Robin Hood a criminal? He steals from the rich and gives to the poor, what's wrong with that? In this criminal case, Robin Hood has been accused by the Town of Nottingham of assaulting the Sheriff of Nottingham and stealing the Sheriff’s family treasure.
The prosecution claims that the Sheriff of Nottingham was attacked while investigating the new town territory. During the attack the sheriff’s family treasure was stolen. The prosecution claims that the evidence will prove that Robin Hood committed this crime. The Sheriff clearly identified Robin Hood as the guilty party in two ways. First, by the defendant’s laughter—that is as good as any other identification in the dark. And second, by the defendant’s careless use of monogrammed arrows which we will introduce as evidence against him. Furthermore, the Sheriff's jewels wound up in the church in the forest, run by one of Robin Hood's buddies, Friar Tuck.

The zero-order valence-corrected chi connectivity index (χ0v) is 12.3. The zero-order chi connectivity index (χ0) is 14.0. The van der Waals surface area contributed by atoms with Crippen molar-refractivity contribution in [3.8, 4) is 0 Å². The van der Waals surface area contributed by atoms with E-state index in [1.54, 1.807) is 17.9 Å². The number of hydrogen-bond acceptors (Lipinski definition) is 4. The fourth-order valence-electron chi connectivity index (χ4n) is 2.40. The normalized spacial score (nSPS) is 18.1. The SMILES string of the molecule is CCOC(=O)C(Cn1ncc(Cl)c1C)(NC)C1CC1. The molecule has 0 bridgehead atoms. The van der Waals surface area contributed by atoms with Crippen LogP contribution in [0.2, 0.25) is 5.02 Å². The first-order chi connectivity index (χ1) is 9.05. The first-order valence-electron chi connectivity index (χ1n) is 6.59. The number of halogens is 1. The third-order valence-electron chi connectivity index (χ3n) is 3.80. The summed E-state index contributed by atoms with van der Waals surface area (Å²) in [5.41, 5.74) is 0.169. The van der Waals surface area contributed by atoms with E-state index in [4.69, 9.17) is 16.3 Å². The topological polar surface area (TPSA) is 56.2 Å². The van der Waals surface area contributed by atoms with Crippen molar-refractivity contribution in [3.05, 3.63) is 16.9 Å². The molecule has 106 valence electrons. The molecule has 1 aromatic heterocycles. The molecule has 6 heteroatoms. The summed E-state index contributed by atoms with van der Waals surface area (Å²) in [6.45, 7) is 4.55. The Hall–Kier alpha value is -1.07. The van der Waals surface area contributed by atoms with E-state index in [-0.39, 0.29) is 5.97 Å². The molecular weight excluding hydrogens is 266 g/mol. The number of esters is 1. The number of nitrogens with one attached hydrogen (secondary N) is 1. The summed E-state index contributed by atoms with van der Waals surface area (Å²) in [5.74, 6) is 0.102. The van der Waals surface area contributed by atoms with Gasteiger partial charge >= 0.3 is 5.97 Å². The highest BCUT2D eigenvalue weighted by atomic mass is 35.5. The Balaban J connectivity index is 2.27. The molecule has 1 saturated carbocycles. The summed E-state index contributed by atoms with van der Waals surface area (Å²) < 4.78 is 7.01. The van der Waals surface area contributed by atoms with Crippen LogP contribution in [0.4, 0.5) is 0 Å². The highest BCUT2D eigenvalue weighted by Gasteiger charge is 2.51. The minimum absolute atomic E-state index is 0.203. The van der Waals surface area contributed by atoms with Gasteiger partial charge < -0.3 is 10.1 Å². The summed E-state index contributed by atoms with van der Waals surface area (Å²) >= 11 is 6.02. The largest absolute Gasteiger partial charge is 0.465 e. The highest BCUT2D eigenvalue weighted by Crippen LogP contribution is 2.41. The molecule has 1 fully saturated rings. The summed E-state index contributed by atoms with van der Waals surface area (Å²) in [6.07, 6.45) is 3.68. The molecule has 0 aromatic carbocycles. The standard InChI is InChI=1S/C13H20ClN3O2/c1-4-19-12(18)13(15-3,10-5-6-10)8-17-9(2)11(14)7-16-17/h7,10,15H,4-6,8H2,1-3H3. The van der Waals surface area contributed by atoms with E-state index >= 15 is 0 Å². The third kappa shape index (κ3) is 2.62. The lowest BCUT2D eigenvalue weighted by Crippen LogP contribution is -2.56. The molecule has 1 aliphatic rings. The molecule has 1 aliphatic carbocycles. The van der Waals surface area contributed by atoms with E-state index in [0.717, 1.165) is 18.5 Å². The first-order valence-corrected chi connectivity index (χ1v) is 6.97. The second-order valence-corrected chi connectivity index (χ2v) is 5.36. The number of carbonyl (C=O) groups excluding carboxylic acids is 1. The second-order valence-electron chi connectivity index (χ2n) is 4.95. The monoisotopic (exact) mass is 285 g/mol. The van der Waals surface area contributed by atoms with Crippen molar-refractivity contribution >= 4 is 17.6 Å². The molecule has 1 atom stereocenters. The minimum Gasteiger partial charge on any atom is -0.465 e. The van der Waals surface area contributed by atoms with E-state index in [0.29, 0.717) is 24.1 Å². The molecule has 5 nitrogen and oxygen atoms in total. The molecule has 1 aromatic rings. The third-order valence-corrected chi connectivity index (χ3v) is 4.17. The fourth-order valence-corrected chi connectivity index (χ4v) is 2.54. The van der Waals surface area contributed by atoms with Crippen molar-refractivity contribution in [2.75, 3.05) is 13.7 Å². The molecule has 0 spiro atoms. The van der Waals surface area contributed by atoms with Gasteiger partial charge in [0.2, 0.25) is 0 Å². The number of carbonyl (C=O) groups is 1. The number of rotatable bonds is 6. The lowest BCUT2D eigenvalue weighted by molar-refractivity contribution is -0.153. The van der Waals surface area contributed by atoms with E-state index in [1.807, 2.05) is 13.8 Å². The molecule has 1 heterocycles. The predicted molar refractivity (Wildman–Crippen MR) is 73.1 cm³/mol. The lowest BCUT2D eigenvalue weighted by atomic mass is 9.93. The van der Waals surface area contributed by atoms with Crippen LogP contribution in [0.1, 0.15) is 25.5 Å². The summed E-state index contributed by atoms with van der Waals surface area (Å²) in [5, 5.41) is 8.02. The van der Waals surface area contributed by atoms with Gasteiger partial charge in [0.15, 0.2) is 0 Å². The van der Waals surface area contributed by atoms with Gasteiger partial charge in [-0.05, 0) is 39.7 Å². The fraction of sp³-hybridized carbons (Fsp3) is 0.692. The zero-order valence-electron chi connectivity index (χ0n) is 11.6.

The defense claims that Robin Hood did not steal the Sheriff of Nottingham's possessions and that the Sheriff of Nottingham cannot clearly identify Robin Hood as being in the forest that night. It was dark, he couldn't see. The sheriff couldn't even remember how many men attacked him—thousands or just a few.
The defense also claims that the so-called family treasure didn't actually belong to the Sheriff at all. Maid Marion and Friar Tuck can identify the treasure as being from the Town church—stolen by the Sheriff, and taken into the Forest, where he believed no one would find them. Robin Hood is an upstanding citizen of this town. He found a chest full of jewels in the forest, and generously gave it to the poor. We have a law in this town of "finders-keepers.” There are more than reasonable doubts in this case, and little or no proof of any wrongdoing.